Shakespeare's Globe

RSS Rehearsal Notes 5

In his penultimate blog post Bo discusses Apemantus and his relationship with other characters, and he looks ahead to performing to an audience.

Transcript of Podcast

Character Outline

Apemantus is described by Shakespeare as ‘a churlish philosopher’ and as ‘sulking’, so he doesn’t like himself and he is somebody who mopes in the corner. But actually, everything he says is very pertinent and more or less true. He complains about Timon’s friends, he highlights their falsity and he turns out to be right. So I don’t think he is churlish, he is maybe a little bit too fixed and strident in his opinions and I think there is a great deal of pride there too. I think that if he followed his own philosophy - which is that the court is a bit of a circus - then he would live somewhere else, (like in the wilderness where Timon ends up,) but he doesn’t, he stays near the court. That could be due to his love for Timon, because despite all their bickering there is a mutual respect or love that goes back a long way. But there is also something else that keeps him round the court, I think he probably quite likes it, or maybe he is a bit jealous that he isn’t part of that world. He’s not gentry like the other guys; he’s probably got to where he has from hard work and intellect rather than being born into the position. So maybe there is certain bitterness about people who have just had life handed to them on a plate, when he has had to strive and live in poverty. In fact, at the end of the play when he and Timon are having this slinging match of insults Timon says ‘your father was begot from some she-beggar’  which is like the worst insult of ‘your mum’s a dog’. That seems to hit him, so perhaps there is some truth in it.  

Relationships with Other Characters

Most of the other characters either ignore me, or ridicule me, or laugh at me. I don’t actually think I affect their behaviour at all, because they’re too wrapped up in their own world of greed.

However, Lucy [Bailey, Director] and I have talked about the relationship between Alcibiades, Timon and Apemantus. We talked about the possibility of them being a trio which goes back to when they were all in their early twenties, all on level pegging. Today we would say they were at university together or army training or something like that. In those circumstances you form very close relationships with people who are outside your normal social sphere or class. I think that’s what has happened with these three people. Even though they are very different, a bond has been formed; their lives have gone in very different directions but there is an underlying bond. Lucy has tried to bring that out wherever possible in the play. It’s not written in the text but it makes sense so we’re trying to bring that out at certain moments. It’s certainly the case between Timon and Alcibiades, then with Timon and Apemantus. There is nothing really in the text to say there is anything between Apemantus and Alcibiades but there’s nothing to say there isn’t. So I think Lucy has cast us all around the same sort of age to suggest this trio.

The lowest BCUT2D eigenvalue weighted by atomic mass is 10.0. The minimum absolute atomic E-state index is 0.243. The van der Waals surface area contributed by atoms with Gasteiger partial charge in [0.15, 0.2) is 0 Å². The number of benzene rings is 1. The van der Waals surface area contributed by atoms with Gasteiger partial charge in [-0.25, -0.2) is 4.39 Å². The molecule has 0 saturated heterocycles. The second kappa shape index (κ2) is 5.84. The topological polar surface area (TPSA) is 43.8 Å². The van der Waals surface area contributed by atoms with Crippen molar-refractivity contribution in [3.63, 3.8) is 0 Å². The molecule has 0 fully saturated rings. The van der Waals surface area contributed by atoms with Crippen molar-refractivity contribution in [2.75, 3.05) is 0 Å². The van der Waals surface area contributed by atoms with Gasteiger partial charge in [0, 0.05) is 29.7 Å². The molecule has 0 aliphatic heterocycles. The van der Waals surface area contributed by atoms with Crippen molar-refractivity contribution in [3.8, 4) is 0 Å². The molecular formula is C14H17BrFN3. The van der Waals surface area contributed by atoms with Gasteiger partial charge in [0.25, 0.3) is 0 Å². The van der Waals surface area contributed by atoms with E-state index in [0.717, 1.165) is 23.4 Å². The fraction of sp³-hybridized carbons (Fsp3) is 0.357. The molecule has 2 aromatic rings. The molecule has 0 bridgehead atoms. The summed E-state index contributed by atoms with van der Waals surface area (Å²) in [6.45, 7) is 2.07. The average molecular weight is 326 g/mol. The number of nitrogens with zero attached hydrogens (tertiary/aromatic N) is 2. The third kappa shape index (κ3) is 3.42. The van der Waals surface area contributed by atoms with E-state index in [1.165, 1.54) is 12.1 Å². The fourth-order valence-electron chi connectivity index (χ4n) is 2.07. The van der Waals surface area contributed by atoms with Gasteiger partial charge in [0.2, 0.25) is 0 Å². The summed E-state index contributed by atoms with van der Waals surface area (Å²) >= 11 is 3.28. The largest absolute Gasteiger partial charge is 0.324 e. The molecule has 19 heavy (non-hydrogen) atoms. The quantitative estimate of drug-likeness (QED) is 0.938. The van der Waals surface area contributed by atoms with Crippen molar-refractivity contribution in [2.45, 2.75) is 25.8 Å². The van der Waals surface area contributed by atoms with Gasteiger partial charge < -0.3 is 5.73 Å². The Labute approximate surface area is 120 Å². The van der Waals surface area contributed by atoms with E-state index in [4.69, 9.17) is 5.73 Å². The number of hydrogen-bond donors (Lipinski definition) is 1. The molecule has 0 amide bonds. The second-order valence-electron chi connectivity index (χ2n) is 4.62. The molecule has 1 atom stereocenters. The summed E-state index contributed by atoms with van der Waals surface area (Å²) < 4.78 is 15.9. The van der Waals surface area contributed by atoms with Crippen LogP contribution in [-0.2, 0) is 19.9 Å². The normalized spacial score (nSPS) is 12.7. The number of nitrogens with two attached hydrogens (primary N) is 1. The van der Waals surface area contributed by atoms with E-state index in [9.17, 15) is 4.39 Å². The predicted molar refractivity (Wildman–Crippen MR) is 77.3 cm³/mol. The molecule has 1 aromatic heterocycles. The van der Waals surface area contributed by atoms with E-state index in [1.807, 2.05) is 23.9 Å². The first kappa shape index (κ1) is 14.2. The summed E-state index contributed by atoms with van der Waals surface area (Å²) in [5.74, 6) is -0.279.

Anticipating an Audience

A lot of my dialogue is to the audience, so in rehearsals I’ve had to play out to a blank wall and I imagine that’ll be easier with an audience. It’s really good having that big rehearsal room actually. You get a good sense of space in this building because the ceilings are high, so you just have to use a bit more welly! Plus, because they are digging the foundations out over the road, the incessant noise means you have to raise the volume, which is probably quite a good thing. Although I’m surprised how little volume you actually need – I thought you’d need huge amounts of power in this theatre but it appears you don’t really; maybe because it’s made of wood, so sound bounces.

 

These comments are the actor's thoughts or ideas about the part as she goes through the rehearsal process – they are simply her own interpretations and frequently change as the rehearsal process progresses.

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